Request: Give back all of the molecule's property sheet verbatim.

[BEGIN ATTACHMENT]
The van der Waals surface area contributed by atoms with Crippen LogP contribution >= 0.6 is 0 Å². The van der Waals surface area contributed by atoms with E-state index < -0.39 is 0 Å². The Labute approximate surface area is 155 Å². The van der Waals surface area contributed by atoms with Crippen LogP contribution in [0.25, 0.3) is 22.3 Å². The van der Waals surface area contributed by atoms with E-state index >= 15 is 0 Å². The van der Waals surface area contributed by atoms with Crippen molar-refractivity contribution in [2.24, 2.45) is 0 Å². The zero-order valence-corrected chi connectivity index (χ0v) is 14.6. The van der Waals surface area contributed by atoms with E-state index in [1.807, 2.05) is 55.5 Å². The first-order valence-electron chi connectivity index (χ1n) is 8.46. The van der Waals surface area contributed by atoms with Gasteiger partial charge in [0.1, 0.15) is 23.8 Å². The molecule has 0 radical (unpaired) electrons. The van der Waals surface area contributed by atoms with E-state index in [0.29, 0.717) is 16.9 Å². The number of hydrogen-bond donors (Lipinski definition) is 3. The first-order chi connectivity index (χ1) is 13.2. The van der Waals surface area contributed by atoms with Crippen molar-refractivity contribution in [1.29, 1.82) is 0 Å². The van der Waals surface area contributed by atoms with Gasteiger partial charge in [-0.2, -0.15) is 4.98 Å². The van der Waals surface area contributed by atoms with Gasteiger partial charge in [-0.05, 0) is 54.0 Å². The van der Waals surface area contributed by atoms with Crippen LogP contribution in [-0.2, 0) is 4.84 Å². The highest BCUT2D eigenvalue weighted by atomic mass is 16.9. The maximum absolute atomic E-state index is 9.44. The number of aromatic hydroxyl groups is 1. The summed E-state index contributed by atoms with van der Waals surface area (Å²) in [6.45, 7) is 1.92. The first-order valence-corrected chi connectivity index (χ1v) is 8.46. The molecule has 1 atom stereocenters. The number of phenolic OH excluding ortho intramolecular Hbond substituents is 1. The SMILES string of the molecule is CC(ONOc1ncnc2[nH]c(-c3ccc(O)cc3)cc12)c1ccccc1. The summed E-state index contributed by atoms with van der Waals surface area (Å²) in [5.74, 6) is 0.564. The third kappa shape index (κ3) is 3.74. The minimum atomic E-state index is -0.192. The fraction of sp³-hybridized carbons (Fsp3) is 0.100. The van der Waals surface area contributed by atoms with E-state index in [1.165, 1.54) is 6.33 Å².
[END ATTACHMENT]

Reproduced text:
The van der Waals surface area contributed by atoms with Crippen LogP contribution >= 0.6 is 0 Å². The van der Waals surface area contributed by atoms with E-state index < -0.39 is 0 Å². The Labute approximate surface area is 155 Å². The van der Waals surface area contributed by atoms with Crippen LogP contribution in [0.25, 0.3) is 22.3 Å². The van der Waals surface area contributed by atoms with E-state index >= 15 is 0 Å². The van der Waals surface area contributed by atoms with Crippen molar-refractivity contribution in [2.24, 2.45) is 0 Å². The zero-order valence-corrected chi connectivity index (χ0v) is 14.6. The van der Waals surface area contributed by atoms with E-state index in [1.807, 2.05) is 55.5 Å². The first-order valence-electron chi connectivity index (χ1n) is 8.46. The van der Waals surface area contributed by atoms with Gasteiger partial charge in [0.1, 0.15) is 23.8 Å². The molecule has 0 radical (unpaired) electrons. The van der Waals surface area contributed by atoms with E-state index in [0.29, 0.717) is 16.9 Å². The number of hydrogen-bond donors (Lipinski definition) is 3. The first-order chi connectivity index (χ1) is 13.2. The van der Waals surface area contributed by atoms with Crippen molar-refractivity contribution in [1.29, 1.82) is 0 Å². The van der Waals surface area contributed by atoms with Gasteiger partial charge in [-0.2, -0.15) is 4.98 Å². The van der Waals surface area contributed by atoms with Gasteiger partial charge in [-0.05, 0) is 54.0 Å². The van der Waals surface area contributed by atoms with Crippen LogP contribution in [-0.2, 0) is 4.84 Å². The highest BCUT2D eigenvalue weighted by atomic mass is 16.9. The maximum absolute atomic E-state index is 9.44. The number of aromatic hydroxyl groups is 1. The summed E-state index contributed by atoms with van der Waals surface area (Å²) in [6.45, 7) is 1.92. The first-order valence-corrected chi connectivity index (χ1v) is 8.46. The molecule has 1 atom stereocenters. The number of phenolic OH excluding ortho intramolecular Hbond substituents is 1. The SMILES string of the molecule is CC(ONOc1ncnc2[nH]c(-c3ccc(O)cc3)cc12)c1ccccc1. The summed E-state index contributed by atoms with van der Waals surface area (Å²) in [5.74, 6) is 0.564. The third kappa shape index (κ3) is 3.74. The minimum atomic E-state index is -0.192. The fraction of sp³-hybridized carbons (Fsp3) is 0.100. The van der Waals surface area contributed by atoms with E-state index in [1.165, 1.54) is 6.33 Å².